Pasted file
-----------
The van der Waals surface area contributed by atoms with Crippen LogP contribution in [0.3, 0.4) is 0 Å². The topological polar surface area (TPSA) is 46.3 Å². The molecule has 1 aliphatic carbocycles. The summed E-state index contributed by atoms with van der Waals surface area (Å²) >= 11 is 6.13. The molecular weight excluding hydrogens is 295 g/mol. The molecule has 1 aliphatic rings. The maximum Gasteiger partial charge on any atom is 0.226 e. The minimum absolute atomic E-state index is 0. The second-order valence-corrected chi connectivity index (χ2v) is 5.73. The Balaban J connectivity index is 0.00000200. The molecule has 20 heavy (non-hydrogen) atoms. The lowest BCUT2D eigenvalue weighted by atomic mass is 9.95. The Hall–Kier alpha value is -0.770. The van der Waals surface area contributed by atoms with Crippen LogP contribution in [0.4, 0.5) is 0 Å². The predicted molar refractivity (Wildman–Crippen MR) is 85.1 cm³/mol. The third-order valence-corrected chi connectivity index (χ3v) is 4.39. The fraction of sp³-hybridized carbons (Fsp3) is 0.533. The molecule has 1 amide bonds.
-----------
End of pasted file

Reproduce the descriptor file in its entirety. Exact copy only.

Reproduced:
The van der Waals surface area contributed by atoms with Crippen LogP contribution in [0.3, 0.4) is 0 Å². The topological polar surface area (TPSA) is 46.3 Å². The molecule has 1 aliphatic carbocycles. The summed E-state index contributed by atoms with van der Waals surface area (Å²) >= 11 is 6.13. The molecular weight excluding hydrogens is 295 g/mol. The molecule has 1 aliphatic rings. The maximum Gasteiger partial charge on any atom is 0.226 e. The minimum absolute atomic E-state index is 0. The second-order valence-corrected chi connectivity index (χ2v) is 5.73. The Balaban J connectivity index is 0.00000200. The molecule has 20 heavy (non-hydrogen) atoms. The lowest BCUT2D eigenvalue weighted by atomic mass is 9.95. The Hall–Kier alpha value is -0.770. The van der Waals surface area contributed by atoms with Crippen LogP contribution in [0.4, 0.5) is 0 Å². The predicted molar refractivity (Wildman–Crippen MR) is 85.1 cm³/mol. The third-order valence-corrected chi connectivity index (χ3v) is 4.39. The fraction of sp³-hybridized carbons (Fsp3) is 0.533. The molecule has 1 amide bonds.